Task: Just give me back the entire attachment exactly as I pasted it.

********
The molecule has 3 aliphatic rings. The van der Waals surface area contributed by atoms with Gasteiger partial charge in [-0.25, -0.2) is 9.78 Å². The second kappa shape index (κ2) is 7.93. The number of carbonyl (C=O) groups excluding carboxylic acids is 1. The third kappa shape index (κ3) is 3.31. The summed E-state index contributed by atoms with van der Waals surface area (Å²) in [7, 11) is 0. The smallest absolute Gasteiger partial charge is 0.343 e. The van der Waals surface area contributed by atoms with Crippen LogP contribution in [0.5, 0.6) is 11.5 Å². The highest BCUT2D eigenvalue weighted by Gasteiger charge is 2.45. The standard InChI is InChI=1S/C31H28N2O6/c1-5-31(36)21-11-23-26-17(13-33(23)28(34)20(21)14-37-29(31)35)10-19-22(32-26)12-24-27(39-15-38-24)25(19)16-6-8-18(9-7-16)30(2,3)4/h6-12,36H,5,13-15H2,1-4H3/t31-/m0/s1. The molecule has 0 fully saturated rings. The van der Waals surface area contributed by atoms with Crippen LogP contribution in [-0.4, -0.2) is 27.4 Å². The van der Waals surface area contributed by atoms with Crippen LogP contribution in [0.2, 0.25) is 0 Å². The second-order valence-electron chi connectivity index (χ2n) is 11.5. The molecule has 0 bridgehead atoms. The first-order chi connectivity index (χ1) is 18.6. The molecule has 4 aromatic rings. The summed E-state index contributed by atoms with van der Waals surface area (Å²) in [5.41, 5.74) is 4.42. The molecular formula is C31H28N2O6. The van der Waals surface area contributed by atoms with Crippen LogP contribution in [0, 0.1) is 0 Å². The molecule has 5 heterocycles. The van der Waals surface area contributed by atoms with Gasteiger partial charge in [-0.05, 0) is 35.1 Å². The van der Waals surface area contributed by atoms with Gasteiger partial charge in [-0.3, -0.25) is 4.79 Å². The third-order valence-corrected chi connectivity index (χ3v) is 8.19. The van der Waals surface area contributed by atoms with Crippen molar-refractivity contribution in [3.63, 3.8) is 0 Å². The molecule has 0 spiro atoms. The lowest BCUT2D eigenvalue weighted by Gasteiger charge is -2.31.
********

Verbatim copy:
The molecule has 3 aliphatic rings. The van der Waals surface area contributed by atoms with Gasteiger partial charge in [-0.25, -0.2) is 9.78 Å². The second kappa shape index (κ2) is 7.93. The number of carbonyl (C=O) groups excluding carboxylic acids is 1. The third kappa shape index (κ3) is 3.31. The summed E-state index contributed by atoms with van der Waals surface area (Å²) in [7, 11) is 0. The smallest absolute Gasteiger partial charge is 0.343 e. The van der Waals surface area contributed by atoms with Crippen LogP contribution in [0.5, 0.6) is 11.5 Å². The highest BCUT2D eigenvalue weighted by Gasteiger charge is 2.45. The standard InChI is InChI=1S/C31H28N2O6/c1-5-31(36)21-11-23-26-17(13-33(23)28(34)20(21)14-37-29(31)35)10-19-22(32-26)12-24-27(39-15-38-24)25(19)16-6-8-18(9-7-16)30(2,3)4/h6-12,36H,5,13-15H2,1-4H3/t31-/m0/s1. The molecule has 0 fully saturated rings. The van der Waals surface area contributed by atoms with Crippen LogP contribution in [-0.4, -0.2) is 27.4 Å². The van der Waals surface area contributed by atoms with Crippen LogP contribution in [0.2, 0.25) is 0 Å². The second-order valence-electron chi connectivity index (χ2n) is 11.5. The molecule has 0 bridgehead atoms. The first-order chi connectivity index (χ1) is 18.6. The molecule has 4 aromatic rings. The summed E-state index contributed by atoms with van der Waals surface area (Å²) in [5.41, 5.74) is 4.42. The molecular formula is C31H28N2O6. The van der Waals surface area contributed by atoms with Crippen LogP contribution in [0, 0.1) is 0 Å². The molecule has 5 heterocycles. The van der Waals surface area contributed by atoms with Gasteiger partial charge in [-0.05, 0) is 35.1 Å². The van der Waals surface area contributed by atoms with Gasteiger partial charge in [-0.3, -0.25) is 4.79 Å². The third-order valence-corrected chi connectivity index (χ3v) is 8.19. The van der Waals surface area contributed by atoms with Crippen molar-refractivity contribution in [3.63, 3.8) is 0 Å². The molecule has 0 spiro atoms. The lowest BCUT2D eigenvalue weighted by Gasteiger charge is -2.31.